• Toms had three straight birdies on Nos. 15-17 to go to 7 under. He recovered after sending his second shot into a greenside bunker, only to roll his par putt past the hole and bogey the hole.
  • Snedeker, who was at 8 under through 17, sent his second shot onto the back fringe, chipped well past the pin and left his 35-foot par putt about 3 feet short to close with a bogey and fall off the lead.

That put a slight damper on a brilliant back nine for Snedeker, the 2007 Greensboro winner who had six birdies in a seven-hole stretch, including five in a row on Nos. 13-17.

“I realized that it’s going to be a long tournament, a long week,” Snedeker said. “A guy that shoots 9 under’s not going to shoot 9 under for four straight rounds, so it’s going to be kind of, wait until you get hot, and when you get hot, take advantage of it, and when you don’t, try to minimize your mistakes. I got hot on the back nine, took advantage of it, made a lot of birdies and hopefully, I can keep that rolling into tomorrow morning. It’s just a long week.”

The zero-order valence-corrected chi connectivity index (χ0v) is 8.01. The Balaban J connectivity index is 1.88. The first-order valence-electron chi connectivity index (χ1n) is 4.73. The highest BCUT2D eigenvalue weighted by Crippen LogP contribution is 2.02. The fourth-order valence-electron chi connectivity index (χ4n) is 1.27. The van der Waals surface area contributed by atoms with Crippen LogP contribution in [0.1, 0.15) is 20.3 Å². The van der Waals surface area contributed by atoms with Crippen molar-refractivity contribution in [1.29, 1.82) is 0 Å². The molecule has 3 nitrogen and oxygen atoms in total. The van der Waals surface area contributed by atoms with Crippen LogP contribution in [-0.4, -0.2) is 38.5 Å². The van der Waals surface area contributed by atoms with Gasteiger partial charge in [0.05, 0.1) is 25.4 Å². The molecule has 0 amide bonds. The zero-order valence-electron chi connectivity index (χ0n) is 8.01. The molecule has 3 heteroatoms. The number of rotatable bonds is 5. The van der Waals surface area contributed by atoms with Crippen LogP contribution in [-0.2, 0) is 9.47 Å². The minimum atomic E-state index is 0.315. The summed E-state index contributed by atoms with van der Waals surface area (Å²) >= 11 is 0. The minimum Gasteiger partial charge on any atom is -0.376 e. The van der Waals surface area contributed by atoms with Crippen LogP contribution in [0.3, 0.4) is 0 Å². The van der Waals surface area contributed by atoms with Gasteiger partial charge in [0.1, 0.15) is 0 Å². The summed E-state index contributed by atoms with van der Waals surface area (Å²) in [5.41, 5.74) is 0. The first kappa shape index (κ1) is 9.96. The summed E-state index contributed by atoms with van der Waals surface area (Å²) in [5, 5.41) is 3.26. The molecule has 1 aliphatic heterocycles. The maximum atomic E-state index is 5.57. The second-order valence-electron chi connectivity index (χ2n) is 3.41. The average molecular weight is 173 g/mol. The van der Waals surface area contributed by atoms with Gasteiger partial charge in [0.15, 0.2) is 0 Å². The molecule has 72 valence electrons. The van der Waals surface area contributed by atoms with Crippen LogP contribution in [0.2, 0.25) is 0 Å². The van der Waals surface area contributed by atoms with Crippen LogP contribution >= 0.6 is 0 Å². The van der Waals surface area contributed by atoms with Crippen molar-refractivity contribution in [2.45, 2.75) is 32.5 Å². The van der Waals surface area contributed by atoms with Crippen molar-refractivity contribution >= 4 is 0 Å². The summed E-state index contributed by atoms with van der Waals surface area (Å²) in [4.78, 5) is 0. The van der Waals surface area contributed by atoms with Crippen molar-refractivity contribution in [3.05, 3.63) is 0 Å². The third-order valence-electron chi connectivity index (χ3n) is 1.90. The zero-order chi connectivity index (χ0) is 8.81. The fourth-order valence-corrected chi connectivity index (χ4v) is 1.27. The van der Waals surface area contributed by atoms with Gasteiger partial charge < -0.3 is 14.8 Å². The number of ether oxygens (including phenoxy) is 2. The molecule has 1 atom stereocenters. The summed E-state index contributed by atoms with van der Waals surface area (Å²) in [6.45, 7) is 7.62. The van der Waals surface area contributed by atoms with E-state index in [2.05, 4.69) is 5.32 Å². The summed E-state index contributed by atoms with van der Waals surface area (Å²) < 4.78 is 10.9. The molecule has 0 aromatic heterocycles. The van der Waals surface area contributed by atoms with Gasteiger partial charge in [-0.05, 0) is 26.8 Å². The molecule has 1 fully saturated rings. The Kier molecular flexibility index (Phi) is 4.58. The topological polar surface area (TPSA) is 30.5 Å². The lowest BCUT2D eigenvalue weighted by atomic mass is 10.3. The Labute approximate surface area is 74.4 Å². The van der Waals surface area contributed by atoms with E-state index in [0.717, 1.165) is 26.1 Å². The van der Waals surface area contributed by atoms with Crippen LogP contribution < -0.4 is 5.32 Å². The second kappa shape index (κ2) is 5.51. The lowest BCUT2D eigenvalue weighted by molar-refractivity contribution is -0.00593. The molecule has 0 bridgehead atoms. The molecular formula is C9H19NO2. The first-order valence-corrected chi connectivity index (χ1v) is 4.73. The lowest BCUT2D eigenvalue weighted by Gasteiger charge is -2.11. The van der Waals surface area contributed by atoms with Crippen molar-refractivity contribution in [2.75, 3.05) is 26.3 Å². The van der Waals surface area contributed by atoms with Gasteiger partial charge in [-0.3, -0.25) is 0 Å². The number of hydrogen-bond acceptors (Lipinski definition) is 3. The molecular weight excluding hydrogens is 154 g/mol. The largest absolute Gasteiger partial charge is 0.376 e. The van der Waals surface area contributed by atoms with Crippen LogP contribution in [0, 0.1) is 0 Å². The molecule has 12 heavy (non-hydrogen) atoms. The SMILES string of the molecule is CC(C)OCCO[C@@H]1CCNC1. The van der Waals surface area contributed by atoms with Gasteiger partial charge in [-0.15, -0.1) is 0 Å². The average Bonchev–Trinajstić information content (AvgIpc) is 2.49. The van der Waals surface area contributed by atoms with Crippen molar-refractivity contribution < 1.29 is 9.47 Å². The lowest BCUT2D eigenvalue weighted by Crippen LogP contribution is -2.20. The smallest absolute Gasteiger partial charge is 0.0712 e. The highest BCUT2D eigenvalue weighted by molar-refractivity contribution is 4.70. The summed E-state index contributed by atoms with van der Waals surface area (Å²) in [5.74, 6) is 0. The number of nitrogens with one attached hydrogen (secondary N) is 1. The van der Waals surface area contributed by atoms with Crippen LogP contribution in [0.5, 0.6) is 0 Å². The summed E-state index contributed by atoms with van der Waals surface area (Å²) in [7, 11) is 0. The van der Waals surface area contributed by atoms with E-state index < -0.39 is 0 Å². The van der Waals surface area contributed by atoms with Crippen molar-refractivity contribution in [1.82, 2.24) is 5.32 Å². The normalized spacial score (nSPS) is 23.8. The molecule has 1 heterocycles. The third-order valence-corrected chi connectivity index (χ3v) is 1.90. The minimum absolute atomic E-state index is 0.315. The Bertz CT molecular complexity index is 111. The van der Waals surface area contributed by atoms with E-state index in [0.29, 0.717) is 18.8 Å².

DIVOTS: Local favorite Brandan Gielow, who graduated from nearby Wake Forest, had a hole-in-one on the 164-yard, par-3 No. 6. … Matt Bettencourt (wrist injury) withdrew midway through his round.

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Suspended Hensby offers details on missed drug test

By Will GrayDecember 12, 2017, 11:30 pm

One day after receiving a one-year suspension from the PGA Tour for failing to provide a sample for a drug test, Mark Hensby offered details on the events that led to his missed test in October.

Hensby, 46, released a statement explaining that the test in question came after the opening round of the Sanderson Farms Championship, where the Aussie opened with a 78. Frustrated about his play, Hensby said he was prepared to give a blood sample but was then informed that the test would be urine, not blood.

"I had just urinated on the eighth hole, my 17th hole that day, and knew that I was probably unable to complete the urine test for at least a couple more hours," Hensby said. "I told this gentleman that I would complete the test in the morning prior to my early morning tee time. Another gentleman nearby told me that 'they have no authority to require me to stay.' Thus, I left."

Hensby explained that he subsequently received multiple calls and texts from PGA Tour officials inquiring as to why he left without providing a sample and requesting that he return to the course.